Changes in level of DHA incorporation in plasma phospholipids will be assessed to identify the range of DHA incorporation in this patient population. Fatty acid composition of plasma phospholipids will be measured after lipid extraction, phospholipid separation on thin layer chromatography followed by methylation and separation identification by gas-liquid chromatography.

  2. Change in immune function (e.g. ability to produce IL-2 after stimulation) following DHA supplementation in combination with chemotherapy. [ Time Frame: Baseline (within 21 days before cycle 1 of chemotherapy) and at the end of chemotherapy cycle 3 (each cyle is 20 days) ]
    Systemic immune function will be assessed on stored plasma by U-PLEX Biomarker Group 1 electrochemiluminescent multiplex assays (MesoScale Discovery).

  3. Age of participants and other factors affecting DHA incorporation [ Time Frame: Once participants undergo their breast surgery (within 3-6 weeks after the last chemotherapy cycle, each cycle is 20 days). ]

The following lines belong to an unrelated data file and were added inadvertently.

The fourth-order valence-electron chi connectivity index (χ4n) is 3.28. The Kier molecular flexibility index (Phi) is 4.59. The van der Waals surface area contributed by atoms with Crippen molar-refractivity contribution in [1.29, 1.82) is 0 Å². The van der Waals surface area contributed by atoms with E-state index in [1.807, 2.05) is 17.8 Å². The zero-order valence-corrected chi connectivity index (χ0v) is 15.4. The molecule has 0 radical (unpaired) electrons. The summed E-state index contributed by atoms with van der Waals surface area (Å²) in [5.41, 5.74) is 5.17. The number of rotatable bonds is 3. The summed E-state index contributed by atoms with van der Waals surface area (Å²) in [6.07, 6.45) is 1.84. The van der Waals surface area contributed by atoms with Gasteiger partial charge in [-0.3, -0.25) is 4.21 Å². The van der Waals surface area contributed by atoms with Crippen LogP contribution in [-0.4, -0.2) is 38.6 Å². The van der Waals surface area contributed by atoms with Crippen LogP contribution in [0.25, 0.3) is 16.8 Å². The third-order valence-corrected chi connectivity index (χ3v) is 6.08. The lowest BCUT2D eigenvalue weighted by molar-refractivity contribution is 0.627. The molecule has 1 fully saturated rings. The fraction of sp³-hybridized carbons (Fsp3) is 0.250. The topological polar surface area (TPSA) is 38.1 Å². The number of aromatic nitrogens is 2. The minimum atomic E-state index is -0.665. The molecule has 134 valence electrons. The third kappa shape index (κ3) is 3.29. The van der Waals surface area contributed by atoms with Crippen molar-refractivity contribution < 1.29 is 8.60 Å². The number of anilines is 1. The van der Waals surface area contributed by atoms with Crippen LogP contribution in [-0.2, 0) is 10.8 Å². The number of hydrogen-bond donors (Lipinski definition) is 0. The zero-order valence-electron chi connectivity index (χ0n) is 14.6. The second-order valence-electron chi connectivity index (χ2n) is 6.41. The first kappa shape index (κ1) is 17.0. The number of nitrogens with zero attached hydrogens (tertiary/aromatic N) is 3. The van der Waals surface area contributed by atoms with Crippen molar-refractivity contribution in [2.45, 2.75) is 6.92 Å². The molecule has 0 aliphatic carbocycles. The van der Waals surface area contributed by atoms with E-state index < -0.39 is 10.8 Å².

If incorporation of DHA in plasma phospholipids is variable within the DHA treatment arm, possible factors that may influence incorporation (e.g. age of participants) will be explored between high and low incorporators.

  4. Percent change on markers of apoptosis (e.g. caspase-3) following DHA or placebo supplementation. [ Time Frame: Once participants undergo their breast surgery (within 3-6 weeks after the last chemotherapy cycle, each cycle is 20 days). ]
    Breast tissue from participants receiving DHA or placebo will be assessed for markers of apoptosis (e.g. caspase-3) by immunohistochemistry and calculated by image analysis.